Betsy DeVos at CPAC: Obama’s Guidance For Transgender Students Was Overreach

After reports surfaced that she opposed the Trump administration’s recent withdrawal of federal guidance that supports transgender students’ rights, Betsy DeVos emphasized her support for the move at the Conservative Political Action Conference Thursday.

“Let me just say this issue was a very huge example of the Obama administration’s overreach,” DeVos told CNN commentator Kayleigh McEnany in a CPAC Q&A. She called the Obama guidance an example of “one-size-fits-all federal government approach,” and said the issue is “best dealt with and solved on a personal level and local level.”

While DeVos emphasized her responsibility “to protect students and to do that to the fullest extent that we can,” she also said it is the Department of Education’s job to provide flexibility to parents and teachers and to “protect and preserve personal freedom.”

The fight over how schools should treat transgender students has been months in the making. In May 2016, the Obama administration told schools that they should allow transgender students to use the restroom that corresponds with their gender identity. However, on Wednesday evening, the Trump administration’s Department of Education and Department of Justice withdrew this guidance, citing legal confusion.

According to media reports, DeVos opposed the move but was railroaded by Trump and Attorney General Jeff Sessions. She instead worked to make sure the letter from the departments emphasized the importance of protecting students from bullying and harassment, according to The New York Times.

During the Q&A at CPAC, DeVos said she thinks the main responsibilities of the Department of Education are to protect special needs students and students’ civil rights. Other than that, she said, “the role of the federal government should be as light a touch as possible.”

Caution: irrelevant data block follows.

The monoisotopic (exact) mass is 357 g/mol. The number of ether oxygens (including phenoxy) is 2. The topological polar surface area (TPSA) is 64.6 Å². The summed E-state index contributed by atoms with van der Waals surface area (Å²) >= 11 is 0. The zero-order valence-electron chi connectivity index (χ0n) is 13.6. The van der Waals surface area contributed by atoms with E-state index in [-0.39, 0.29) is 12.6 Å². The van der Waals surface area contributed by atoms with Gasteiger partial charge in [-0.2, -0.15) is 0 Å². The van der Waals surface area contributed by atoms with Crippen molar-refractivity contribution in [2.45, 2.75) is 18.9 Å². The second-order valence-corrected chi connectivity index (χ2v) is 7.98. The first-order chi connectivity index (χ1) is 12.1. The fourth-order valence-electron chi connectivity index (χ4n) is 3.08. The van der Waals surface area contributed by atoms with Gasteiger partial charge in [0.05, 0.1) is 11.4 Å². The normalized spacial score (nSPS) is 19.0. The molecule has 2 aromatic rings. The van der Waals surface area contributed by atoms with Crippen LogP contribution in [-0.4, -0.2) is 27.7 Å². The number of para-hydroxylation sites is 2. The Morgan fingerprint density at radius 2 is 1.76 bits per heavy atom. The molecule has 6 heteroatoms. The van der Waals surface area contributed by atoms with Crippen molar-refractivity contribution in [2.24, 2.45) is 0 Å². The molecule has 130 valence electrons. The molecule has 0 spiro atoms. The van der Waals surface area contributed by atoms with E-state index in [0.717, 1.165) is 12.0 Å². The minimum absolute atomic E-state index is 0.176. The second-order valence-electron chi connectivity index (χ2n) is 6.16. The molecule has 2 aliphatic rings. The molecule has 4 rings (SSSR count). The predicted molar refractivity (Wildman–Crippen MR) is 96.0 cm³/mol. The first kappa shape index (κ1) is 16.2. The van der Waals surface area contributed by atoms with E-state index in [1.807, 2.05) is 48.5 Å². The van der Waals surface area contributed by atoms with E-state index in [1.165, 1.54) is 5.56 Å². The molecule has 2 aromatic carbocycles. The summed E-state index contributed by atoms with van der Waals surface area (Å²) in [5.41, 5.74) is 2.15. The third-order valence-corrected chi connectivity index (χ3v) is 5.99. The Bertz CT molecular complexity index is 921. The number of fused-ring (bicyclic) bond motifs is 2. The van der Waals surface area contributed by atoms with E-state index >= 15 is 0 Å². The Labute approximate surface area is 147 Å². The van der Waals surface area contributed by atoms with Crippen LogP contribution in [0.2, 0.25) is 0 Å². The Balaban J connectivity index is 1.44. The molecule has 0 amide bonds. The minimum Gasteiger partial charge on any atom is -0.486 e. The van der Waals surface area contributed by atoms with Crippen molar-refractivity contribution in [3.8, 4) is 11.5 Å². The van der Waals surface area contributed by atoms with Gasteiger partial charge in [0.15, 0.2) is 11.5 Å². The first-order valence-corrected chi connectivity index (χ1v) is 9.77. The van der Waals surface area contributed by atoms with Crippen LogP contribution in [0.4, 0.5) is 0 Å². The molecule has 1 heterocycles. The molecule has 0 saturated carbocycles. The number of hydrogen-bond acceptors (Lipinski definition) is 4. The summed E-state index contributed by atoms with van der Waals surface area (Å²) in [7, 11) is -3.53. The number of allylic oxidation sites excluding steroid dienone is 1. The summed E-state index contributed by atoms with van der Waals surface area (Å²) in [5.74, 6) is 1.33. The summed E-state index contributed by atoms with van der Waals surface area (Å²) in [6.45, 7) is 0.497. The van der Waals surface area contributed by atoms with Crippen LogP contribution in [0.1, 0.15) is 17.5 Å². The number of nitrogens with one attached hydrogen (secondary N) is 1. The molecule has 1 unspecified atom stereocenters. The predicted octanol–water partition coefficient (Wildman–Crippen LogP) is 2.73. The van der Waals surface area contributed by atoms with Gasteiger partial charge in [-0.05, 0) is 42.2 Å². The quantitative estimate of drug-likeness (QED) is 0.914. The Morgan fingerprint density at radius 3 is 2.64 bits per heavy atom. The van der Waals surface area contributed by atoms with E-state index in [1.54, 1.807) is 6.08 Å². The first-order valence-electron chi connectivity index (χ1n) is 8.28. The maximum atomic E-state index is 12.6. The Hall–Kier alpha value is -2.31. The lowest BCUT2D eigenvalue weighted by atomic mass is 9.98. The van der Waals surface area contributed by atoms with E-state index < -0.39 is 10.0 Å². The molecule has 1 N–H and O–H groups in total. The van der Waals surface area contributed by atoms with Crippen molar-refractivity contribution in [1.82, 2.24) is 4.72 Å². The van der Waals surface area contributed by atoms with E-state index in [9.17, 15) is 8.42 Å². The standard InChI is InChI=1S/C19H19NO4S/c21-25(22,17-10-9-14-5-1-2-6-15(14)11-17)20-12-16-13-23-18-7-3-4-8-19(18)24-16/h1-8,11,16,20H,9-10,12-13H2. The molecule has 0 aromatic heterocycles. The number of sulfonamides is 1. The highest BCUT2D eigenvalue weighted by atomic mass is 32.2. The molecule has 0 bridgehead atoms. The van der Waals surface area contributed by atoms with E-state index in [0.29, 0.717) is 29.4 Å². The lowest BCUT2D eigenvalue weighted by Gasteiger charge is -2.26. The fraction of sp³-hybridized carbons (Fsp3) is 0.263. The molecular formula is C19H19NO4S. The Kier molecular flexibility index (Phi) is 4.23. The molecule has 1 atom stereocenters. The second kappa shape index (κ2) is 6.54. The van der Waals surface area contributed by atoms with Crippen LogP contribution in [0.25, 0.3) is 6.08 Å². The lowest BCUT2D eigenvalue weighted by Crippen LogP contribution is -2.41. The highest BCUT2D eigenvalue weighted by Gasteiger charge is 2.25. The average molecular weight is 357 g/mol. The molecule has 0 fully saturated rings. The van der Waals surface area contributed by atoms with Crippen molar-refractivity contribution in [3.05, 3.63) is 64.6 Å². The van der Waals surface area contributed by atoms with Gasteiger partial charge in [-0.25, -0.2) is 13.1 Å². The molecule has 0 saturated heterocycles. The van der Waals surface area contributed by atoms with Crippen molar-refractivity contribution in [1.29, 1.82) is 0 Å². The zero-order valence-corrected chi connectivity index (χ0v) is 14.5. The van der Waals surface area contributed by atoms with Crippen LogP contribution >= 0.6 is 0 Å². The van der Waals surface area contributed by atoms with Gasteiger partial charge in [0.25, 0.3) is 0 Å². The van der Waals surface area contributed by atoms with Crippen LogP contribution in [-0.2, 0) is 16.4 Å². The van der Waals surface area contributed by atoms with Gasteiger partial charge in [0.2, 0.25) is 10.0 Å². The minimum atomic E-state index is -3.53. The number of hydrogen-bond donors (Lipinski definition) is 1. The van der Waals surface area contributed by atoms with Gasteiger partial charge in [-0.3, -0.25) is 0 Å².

Jonathan Ernst/Reuters
Education Secretary Betsy DeVos told her audience at CPAC that “my job isn’t to win a popularity contest with the media or the education establishment here in Washington.”

DeVos faced a difficult confirmation process in which she barely received enough votes to become a Cabinet secretary. After the Senate was tied in a 50-50 vote on her confirmation, Vice President Mike Pence made the tie-breaking decision in her favor.

She referenced this controversy during a speech that preceded the Q&A.

“The media has had its fun with me, and that’s OK,” DeVos said. “My job isn’t to win a popularity contest with the media or the education establishment here in Washington. My job as secretary of education is to make education work for students.”

During the speech, DeVos also railed against the “education establishment” and Obama-era education policies, which she said “failed miserably.” She made her case for school choice policies that provide students with options outside of their neighborhood public school.

DeVos has spent decades promoting school choice policies as an education philanthropist, focusing especially on voucher programs that give kids taxpayer funds to attend private schools. DeVos’ critics argue that she could emphasize these programs at the expense of traditional public schools ― which most students attend.

In her Q&A, DeVos said school choice is a matter of justice. School choice policies provide poor parents with the same educational options as rich parents who can already choose where their kids go to school, she argued.

DeVos received considerable applause when she suggested that political correctness on college campuses was damaging, both during her Q&A and in her speech. She called on conservative students to “keep talking, keep making your arguments.”

“The faculty, from adjunct professors to deans, tell you what to do, what to say, and more ominously, what to think. They say that if you voted for Donald Trump, you’re a threat to the university community. But the real threat is silencing the First Amendment rights of people with whom you disagree,” she said.

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